Every day, Leo Gursky checks the mail, hoping to find a response from his son regarding the manuscript he sent. Nothing comes.
He decides to go for a walk and ends up in a Starbucks (we know, not hard to do in New York). He sits down next to some people and "a wave of happiness" (4.5) comes over him.
He calls Bruno to tell him about it. He's really, really happy.
A man next to him is reading a newspaper, and Leo notices it says something about his son Isaac.
It's his obituary. He died of Hodgkin's disease at the age of sixty.
Leo sits in a daze for hours and hours and one of the Starbucks employees finally asks him to leave because they're closing.
Leo falls asleep and has some crazy dreams.
When he wakes up, he looks at the obituary again and sees there will be a memorial service the next day. He decides he's going to crash it.
Leo goes uptown to buy a suit. He goes to a fancy men's clothing store and tries one on, but it's $1,000, so he goes to Bloomingdale's and finds one for $200 (we definitely have never seen one that cheap at Bloomie's, but that's beside the point).
The suit needs to be hemmed. At first the tailor says it will take two weeks, but when Leo tells him it's for his son's funeral he does it right away.
He takes the suit home, sits down at the kitchen table, and makes a tear in the collar.
Then he takes a bath and starts drinking vodka, even though he rarely drinks stuff like that. Not only that, he drinks it out straight out of the bottle. He's seriously grieving.
Totally wasted, Leo starts dancing around his apartment. It takes a while to get some juice into his creaky bones, but once he gets going he gets pretty crazy. He spins and laughs and cries and sings and knocks over all his furniture and passes out at dawn.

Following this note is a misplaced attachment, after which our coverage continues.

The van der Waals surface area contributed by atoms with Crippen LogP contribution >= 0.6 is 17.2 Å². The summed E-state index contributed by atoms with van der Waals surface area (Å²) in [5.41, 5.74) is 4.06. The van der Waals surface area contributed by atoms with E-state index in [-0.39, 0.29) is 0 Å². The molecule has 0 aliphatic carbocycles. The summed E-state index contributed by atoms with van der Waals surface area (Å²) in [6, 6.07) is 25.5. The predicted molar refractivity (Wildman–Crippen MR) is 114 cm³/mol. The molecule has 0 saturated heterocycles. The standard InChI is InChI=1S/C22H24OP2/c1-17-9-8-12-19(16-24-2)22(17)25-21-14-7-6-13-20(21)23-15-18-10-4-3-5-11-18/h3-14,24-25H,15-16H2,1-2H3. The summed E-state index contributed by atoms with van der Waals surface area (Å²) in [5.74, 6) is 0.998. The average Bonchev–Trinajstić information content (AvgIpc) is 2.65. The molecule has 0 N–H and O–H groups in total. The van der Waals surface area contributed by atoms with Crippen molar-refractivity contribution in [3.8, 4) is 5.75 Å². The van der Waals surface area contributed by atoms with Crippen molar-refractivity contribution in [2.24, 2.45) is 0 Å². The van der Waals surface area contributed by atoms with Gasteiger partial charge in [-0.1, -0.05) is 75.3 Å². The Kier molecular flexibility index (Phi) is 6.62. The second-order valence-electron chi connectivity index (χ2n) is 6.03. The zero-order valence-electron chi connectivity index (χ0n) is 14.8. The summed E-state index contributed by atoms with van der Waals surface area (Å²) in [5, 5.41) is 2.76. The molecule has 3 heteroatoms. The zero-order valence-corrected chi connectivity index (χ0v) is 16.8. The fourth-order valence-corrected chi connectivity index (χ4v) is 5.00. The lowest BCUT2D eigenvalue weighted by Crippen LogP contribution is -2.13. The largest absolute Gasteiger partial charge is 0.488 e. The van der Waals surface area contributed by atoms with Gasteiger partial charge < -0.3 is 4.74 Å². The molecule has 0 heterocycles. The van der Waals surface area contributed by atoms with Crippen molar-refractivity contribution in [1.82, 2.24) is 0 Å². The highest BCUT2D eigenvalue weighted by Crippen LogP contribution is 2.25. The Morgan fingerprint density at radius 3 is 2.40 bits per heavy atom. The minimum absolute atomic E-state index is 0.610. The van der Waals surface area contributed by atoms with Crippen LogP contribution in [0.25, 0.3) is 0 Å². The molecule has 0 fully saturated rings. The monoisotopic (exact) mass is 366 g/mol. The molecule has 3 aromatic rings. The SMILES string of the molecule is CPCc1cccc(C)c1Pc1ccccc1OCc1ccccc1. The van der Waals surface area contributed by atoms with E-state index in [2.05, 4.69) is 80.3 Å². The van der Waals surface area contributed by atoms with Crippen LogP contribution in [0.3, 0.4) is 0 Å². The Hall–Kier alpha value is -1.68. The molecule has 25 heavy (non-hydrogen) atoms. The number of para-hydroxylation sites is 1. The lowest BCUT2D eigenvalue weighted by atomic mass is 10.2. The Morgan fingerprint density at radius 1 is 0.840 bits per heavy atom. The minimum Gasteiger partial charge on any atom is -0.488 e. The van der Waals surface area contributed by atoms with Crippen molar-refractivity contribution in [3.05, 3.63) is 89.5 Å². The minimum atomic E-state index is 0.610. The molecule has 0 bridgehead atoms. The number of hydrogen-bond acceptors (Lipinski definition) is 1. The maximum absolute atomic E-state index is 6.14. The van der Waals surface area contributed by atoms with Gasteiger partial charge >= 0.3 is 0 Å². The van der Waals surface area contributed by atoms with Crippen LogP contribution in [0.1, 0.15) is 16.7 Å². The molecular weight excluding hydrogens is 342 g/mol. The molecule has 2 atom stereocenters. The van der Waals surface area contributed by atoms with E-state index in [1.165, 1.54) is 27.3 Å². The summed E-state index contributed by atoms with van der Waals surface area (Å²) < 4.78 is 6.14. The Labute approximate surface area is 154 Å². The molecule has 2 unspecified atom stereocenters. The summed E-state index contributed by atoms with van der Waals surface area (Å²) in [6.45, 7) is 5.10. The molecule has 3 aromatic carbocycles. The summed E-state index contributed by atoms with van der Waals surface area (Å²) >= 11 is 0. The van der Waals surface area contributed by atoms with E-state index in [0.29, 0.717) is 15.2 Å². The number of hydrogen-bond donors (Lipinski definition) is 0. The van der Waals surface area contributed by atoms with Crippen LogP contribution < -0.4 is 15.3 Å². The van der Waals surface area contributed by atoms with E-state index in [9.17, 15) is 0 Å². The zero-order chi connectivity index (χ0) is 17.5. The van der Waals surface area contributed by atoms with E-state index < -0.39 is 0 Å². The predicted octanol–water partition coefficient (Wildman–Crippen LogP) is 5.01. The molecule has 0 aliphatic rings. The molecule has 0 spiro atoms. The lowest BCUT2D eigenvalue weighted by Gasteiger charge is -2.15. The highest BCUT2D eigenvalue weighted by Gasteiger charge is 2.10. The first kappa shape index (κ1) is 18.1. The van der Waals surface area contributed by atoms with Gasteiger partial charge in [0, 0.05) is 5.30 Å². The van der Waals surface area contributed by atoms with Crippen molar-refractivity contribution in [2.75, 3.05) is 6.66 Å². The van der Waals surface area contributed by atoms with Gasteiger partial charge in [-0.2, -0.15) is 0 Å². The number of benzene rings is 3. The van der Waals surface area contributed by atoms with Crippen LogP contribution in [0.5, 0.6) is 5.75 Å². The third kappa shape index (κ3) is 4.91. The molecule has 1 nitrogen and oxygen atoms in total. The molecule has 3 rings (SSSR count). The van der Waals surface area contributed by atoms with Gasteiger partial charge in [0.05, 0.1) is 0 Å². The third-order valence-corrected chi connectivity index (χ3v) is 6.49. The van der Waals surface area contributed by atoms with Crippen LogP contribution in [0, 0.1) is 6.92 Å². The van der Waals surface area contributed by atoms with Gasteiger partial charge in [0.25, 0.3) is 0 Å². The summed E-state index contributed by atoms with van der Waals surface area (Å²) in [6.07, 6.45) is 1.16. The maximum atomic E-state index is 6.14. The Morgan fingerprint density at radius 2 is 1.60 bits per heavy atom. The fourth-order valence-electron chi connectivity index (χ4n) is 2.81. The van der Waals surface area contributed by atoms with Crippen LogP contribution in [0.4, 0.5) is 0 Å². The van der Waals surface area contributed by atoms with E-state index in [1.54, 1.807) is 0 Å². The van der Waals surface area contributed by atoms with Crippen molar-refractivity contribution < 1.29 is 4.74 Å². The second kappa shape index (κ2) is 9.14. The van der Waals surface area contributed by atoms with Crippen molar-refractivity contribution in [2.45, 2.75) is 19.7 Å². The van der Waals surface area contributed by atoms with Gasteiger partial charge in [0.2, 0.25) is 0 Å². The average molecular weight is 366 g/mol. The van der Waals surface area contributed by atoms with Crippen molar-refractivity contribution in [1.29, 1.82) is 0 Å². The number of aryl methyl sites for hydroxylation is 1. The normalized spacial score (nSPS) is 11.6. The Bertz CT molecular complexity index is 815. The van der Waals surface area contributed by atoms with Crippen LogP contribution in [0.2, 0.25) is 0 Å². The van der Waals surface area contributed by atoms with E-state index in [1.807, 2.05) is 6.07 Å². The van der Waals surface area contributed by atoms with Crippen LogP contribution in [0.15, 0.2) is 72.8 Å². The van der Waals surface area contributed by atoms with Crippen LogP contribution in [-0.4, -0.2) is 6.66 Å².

The next day, Leo goes to the funeral. By the time he gets there, the service is already over, but there are some people still milling about.
He wonders where Isaac will be buried, and starts to regret already having bought a graveyard plot. He wishes he could be buried next to his son.
This brings him to back to the memory of when he bought the plot, wanting something away from the road and under a tree. Those spots are way too expensive, though.
He notices Isaac's half-brother, Bernard, on the other side of the room. He looks just like his father—the man that Leo's beloved married.
That man, Mordecai, died a few years ago. Leo lights a memorial candle for Mordecai whenever he remembers. He asks, "If not me, who?" (4.52).
Isaac's mother, as in Leo's beloved, died five years ago too. Leo looks forward to finally being with her in the afterlife.
He remembers visiting her at the very end of her life, when she was dying in the hospital. He told her jokes.
Leo's reverie is interrupted by a man in a yellow bowtie, coming to ask Leo how he knew Isaac.
Isaac grabs hold of a potted plant to steady himself and says vaguely that they were related.
Then the plant rips out from the soil and Leo stumbles over, hitting his groin on the edge of the pot (uf) and covering the bowtied man in dirt.
The man in the yellow bowtie is not so psyched about this.